I am in WA and I do register. To be honest, I don't know what the 'penalty' is if you don't register. However, I don't feel like I am being told what to do at all. The only requirement is that I test them annually, but I can pick from a variety of tests. I don't even submit the score to anyone, I just keep them with my records. I have decided that the testing has one benefit. . . that my kids get used to a "standardized" test because they will likely encounter them at some point. I like that they get used to them in their own home, in a low stress environment, given by a mother that doesn't care what they score.
This is one of the first threads I ever posted on the Homeschooling forum. Fun to see it dredged up again!
Update: I did decide to turn in A Declaration of Intent, which covers any possible charges of truancy, but with our state hs laws and with where I live, this probably wouldn't even be a concern. (I live on a dead end road at the edge of nowhere, and my nearest neighbor who couldn't care less is nearly 1/2 mile away, etc.) Like Fillyjonk stated, these are usually only an issue in contentious divorces, custody battles, CPS. If you've already enrolled in school, they do look for a DOI so they can be content that withdrawal is legal, and not some other issue. The DOI consists of your signature stating that X and Y children (8 and over) are being homeschooled. That's it. But because it was that simple, I chose to file, but not for any fearful reasons. Just that this simple act completely removes any question of truancy.
Also, to address heavyink's experience in another state, school districts in WA only keep the DOI. All other records-- including any testing, etc-- are kept by the parent and are for the parent's eyes only. So, that's your records here. The DOI is pointless for college admissions, really, in WA. The school district keeps nothing alse, keeps track of no one else. I'm sure there are real hard-ass types who despise our current system here, but, well, that's the way it is.
So, in WA anyway "Under the Radar" simply means not filing the DOI.
I've since met entire families who have never declared their kids without any trouble here. I imagine it must be much more difficult in other states, and possibly with greater consequences, but I look back on this thread and I think that I was worrying too much-- worrying about *filing* a DOI, worrying about *not filing*. I really shouldn't have worried either way, not for myself for my kids. I was just nearing that point where I was going to have to decide, and I did decide. No big deal that I did, but here, it would have been no big deal if I didn't either. Well, only a scofflaw would say something technically illegal is "No Big Deal" . My family and my kids would have been, will be fine either way.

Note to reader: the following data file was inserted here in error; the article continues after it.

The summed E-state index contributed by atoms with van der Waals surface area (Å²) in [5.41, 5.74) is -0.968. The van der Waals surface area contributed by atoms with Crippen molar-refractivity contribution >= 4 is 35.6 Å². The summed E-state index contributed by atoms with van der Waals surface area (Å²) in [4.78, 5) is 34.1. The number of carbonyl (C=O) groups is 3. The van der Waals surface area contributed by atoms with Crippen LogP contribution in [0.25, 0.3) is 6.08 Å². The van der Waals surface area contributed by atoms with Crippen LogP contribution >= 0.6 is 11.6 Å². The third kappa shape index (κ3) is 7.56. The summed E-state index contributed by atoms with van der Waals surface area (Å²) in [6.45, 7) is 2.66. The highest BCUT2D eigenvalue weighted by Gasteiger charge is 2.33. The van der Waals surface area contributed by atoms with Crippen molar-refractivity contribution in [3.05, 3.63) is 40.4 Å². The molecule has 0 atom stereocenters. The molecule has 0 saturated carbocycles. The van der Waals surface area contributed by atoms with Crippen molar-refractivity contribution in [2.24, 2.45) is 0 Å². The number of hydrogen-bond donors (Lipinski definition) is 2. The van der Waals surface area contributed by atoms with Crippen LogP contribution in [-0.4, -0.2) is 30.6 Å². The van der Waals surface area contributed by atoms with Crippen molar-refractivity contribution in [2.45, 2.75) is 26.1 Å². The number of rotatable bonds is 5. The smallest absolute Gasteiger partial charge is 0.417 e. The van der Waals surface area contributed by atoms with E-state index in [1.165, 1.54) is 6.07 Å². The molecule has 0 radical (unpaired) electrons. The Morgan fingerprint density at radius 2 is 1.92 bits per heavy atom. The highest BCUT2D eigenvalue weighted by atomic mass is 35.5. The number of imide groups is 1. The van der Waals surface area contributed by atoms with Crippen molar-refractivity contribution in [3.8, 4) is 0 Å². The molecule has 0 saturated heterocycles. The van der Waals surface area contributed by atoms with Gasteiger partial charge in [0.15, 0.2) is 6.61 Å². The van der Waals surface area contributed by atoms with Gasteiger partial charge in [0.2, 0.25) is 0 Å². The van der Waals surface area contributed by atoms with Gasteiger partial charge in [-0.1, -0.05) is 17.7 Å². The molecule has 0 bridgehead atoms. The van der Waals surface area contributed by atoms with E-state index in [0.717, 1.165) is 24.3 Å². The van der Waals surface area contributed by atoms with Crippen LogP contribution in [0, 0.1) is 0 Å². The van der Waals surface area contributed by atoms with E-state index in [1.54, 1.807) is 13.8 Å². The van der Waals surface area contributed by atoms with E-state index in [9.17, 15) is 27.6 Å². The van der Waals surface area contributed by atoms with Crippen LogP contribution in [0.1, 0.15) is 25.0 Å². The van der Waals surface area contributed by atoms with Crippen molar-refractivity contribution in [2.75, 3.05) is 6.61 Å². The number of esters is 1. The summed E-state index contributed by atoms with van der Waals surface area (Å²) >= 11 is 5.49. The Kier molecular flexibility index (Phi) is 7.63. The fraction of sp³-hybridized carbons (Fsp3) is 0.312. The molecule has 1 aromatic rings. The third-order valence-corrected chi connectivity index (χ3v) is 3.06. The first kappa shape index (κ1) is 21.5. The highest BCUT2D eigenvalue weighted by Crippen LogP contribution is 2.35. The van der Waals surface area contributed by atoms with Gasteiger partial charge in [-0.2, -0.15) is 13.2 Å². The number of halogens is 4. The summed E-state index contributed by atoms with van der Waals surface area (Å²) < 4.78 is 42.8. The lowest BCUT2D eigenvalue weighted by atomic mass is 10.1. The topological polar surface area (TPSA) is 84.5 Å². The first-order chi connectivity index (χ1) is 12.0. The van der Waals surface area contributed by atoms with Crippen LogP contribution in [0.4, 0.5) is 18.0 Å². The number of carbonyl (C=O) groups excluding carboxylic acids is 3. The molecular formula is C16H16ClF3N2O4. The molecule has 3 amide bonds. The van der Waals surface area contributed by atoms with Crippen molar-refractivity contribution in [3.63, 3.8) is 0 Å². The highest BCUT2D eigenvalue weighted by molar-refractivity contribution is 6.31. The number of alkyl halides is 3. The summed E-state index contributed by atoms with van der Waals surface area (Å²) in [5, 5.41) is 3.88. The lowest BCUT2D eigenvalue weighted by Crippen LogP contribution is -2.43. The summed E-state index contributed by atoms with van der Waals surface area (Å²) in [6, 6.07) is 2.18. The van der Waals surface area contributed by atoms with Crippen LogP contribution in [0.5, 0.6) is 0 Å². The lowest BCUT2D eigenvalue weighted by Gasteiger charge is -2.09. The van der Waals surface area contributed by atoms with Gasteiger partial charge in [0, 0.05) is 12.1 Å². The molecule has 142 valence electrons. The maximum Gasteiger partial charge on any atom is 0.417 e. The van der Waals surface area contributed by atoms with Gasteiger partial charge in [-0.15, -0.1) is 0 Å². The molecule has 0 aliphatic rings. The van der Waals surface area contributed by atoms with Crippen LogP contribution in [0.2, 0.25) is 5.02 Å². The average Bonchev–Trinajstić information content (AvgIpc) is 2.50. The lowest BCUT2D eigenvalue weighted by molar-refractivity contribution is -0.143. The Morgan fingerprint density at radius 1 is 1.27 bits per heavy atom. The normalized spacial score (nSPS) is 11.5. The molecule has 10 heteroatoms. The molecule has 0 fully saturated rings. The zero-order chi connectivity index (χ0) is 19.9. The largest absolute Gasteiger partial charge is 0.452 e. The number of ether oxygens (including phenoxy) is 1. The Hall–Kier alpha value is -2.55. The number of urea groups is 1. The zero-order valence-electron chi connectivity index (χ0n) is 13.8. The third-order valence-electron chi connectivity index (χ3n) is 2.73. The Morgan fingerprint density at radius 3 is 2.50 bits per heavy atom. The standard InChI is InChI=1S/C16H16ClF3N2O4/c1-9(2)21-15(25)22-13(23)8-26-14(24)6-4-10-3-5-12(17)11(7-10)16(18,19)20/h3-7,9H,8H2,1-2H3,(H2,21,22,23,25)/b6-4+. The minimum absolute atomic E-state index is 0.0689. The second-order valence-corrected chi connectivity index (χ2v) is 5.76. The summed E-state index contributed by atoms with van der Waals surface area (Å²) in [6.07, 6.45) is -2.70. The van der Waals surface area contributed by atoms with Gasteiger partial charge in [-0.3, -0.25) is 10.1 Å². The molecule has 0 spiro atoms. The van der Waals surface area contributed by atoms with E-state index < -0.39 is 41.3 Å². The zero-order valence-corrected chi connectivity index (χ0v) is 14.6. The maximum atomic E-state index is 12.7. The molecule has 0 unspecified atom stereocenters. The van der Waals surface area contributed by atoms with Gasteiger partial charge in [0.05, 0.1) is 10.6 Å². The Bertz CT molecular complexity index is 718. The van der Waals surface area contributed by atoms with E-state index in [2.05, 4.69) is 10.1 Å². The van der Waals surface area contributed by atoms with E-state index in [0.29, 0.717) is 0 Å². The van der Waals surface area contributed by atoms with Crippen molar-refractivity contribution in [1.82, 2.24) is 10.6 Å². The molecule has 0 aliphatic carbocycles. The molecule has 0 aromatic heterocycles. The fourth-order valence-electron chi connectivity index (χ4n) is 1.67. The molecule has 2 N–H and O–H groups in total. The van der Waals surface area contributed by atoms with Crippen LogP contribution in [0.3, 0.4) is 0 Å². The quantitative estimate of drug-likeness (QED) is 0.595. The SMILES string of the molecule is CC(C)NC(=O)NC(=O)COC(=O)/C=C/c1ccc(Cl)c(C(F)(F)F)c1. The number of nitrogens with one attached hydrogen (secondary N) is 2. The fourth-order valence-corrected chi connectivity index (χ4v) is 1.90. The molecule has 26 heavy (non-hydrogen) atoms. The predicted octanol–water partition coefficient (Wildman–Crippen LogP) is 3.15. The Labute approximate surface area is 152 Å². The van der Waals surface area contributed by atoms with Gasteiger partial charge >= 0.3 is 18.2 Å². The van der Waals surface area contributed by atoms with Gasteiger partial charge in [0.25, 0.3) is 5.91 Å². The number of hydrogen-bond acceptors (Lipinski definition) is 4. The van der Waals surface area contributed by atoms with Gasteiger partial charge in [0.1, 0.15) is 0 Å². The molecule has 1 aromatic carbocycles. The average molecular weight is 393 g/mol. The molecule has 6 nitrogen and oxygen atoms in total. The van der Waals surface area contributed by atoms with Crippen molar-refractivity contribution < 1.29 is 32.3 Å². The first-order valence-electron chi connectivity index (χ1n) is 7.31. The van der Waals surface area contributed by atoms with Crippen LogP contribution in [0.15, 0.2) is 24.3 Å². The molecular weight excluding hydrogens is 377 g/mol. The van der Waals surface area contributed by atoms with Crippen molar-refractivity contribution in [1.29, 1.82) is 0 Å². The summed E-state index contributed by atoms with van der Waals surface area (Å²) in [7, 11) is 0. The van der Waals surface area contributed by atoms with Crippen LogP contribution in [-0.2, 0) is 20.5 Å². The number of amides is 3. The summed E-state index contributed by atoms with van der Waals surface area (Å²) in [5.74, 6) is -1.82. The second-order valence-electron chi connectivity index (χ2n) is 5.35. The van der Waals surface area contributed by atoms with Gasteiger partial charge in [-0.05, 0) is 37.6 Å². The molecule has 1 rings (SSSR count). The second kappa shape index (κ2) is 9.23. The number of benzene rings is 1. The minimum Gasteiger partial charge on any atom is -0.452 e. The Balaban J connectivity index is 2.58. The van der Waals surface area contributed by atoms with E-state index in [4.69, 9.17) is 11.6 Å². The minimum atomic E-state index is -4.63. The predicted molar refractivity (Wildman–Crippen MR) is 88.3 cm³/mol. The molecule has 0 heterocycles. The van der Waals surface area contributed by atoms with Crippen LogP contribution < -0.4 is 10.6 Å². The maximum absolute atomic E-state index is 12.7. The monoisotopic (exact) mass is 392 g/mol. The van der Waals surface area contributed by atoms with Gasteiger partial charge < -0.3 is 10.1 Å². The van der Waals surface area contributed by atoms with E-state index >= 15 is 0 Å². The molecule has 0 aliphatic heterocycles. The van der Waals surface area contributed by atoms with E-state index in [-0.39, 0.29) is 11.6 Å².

I have decided that the testing has one benefit. . . that my kids get used to a "standardized" test because they will likely encounter them at some point. I like that they get used to them in their own home, in a low stress environment, given by a mother that doesn't care what they score.
Yes, we just completed an assessment test. I almost didn't do one this year, not really worrying about it, but DD1 was eager for a "real math test". It had never occurred to me back when I started the thread that testing could be administered by the parent.
So, ultimately I decided that would be the least intrusive.
Yes, the trick was the format, getting her used to it, to multiple choice, etc. The prompts often stated "Do you understand what to do?" and I took this quite liberally. I helped her understand what was being asked, and while I didn't tell her the answers, I made sure she read over every option, and she caught herself many times in a hasty response. The test seemed like an old one, and it seemed rather too easy for 2nd grade, but like you, I didn't get caught up in it. All in all it was a positive experience, a good first introduction to school formats.
We used the CAT5 Survey from the Family Learning Organization, what have you used and liked?
This last year I used the CAT survey from Seton for my oldest. I used the PASS test from Hewitt Homeschooling Resources for my middle child. The PASS doesn't have a time limit. It also had a placement test for each subtest. This was great because she was able to take a test that was challenging but not too hard. It also helped her get used to the types of questions that would be asked. She has test anxiety (perhaps from her brief public school experience?) and we are working on helping her through that. Not having a timer was particularly beneficial for her. With my oldest, I set the timer and administered it as closely to a "classroom" administered test as possible. She was grade 7 last year so the SAT isn't too far away. I want her used to a time limit. The CAT was definitely WAY too easy for her. Made me feel good, but it would have been nice to identify any weak areas. In that way the PASS was better. Since she took the placement test first, the results showed her areas of strength and weakness. It also showed her score compared to public school students and compared to homeschool students. That was just interesting to me.